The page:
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those we depend on for medical care need care themselves? studies show that doctors have a dramatically higher risk for burnout. as kate snow reports, that can pose a danger to patients. >> hey, bud. good morning. >> reporter: up before dawn. >> i'm going to make it. >> reporter: making breakfast for her two sons and daughter who has special needs. >> have a good day. i'll see you tonight. >> reporter: that's before she starts her shift in the stanford emergency department. >> busiest time in the e.r., afternoon? >> evening, yeah. >> reporter: she's teaching medical students today. on busy days, she'll see 15 to 20 patients and do hours of paperwork. >> if i work an eight-hour shift, i might spend two, three hours in front of a computer rather than at the bedside talking to my patients. >> reporter: i imagine you did not get into the medical field to look at a computer. >> no. >> reporter: at night she's still catching up on patient charts. are there days you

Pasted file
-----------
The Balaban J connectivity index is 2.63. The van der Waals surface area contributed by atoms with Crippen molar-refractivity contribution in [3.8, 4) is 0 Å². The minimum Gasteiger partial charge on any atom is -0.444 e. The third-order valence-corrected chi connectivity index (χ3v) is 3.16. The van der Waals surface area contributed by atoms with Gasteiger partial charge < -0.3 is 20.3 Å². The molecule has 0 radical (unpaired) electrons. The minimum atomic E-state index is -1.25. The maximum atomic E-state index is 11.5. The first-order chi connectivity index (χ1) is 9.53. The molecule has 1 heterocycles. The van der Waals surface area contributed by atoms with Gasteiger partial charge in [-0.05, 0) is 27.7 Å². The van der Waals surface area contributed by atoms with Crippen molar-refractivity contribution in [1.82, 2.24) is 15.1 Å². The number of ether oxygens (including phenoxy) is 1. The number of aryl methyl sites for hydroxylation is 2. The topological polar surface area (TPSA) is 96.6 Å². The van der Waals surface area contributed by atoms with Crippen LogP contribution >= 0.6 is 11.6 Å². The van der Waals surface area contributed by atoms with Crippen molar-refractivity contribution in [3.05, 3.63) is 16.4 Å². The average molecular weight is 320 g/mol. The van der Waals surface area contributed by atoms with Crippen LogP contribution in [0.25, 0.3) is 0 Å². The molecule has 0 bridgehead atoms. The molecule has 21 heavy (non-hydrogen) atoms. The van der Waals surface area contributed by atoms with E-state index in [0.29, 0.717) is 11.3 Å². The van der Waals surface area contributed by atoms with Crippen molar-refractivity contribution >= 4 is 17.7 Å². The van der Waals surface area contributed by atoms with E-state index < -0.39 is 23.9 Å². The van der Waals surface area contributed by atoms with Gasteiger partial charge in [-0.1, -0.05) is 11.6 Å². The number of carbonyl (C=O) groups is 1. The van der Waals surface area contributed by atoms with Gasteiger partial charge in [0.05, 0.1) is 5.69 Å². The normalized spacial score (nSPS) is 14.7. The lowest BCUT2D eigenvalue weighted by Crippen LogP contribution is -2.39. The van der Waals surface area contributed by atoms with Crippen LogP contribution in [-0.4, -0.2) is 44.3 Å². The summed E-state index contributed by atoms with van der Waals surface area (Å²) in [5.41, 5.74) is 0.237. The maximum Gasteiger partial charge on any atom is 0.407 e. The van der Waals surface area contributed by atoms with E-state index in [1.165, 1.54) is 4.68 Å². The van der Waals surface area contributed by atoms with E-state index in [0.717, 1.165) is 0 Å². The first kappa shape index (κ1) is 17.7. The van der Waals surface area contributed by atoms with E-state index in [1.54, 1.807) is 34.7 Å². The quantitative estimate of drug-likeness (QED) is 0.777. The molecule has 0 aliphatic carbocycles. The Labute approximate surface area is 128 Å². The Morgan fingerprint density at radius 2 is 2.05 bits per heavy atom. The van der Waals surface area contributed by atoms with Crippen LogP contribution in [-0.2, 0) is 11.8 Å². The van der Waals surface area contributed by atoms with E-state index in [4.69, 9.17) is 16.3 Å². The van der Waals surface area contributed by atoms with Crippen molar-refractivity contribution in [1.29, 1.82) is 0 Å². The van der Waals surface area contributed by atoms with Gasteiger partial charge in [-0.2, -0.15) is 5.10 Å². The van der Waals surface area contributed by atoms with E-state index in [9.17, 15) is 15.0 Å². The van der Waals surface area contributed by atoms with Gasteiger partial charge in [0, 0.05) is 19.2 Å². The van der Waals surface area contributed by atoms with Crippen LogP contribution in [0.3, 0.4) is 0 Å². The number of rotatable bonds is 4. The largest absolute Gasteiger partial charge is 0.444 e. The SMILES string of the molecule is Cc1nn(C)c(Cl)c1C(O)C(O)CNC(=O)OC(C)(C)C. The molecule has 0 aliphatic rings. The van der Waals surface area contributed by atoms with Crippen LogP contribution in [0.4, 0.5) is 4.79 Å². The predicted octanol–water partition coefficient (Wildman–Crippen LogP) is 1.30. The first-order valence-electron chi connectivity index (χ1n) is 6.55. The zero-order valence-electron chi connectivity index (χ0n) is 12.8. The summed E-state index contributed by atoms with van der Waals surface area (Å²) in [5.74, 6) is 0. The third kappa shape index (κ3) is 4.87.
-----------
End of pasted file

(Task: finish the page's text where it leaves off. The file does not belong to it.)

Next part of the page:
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feel like i don't know how i'll keep doing this? >> uh-huh, yeah, quite regularly. >> reporter: she left a previous job after realizing she was starting to feel apathy toward her patients, a sign of burnout. >> i couldn't connect with them because i was so caught up in my own experience of how unhappy i was. >> reporter: studies show more than half of doctors say they felt burned out. physicians are also more likely to have depression and have the highest suicide rate of any profession, twice as high as the general population. >> this distress in physicians has reached a crisis point. >> reporter: last year stanford hired dr. tate shanafelt as the first chief wellness officer to combat burnout. it's dangerous for patients, too. >> burned out doctors definitely report they have made more errors. >> reporter: at stanford, dr. megan mahoney saw a revamp of clinics and now a so-called scribe deals with patient records.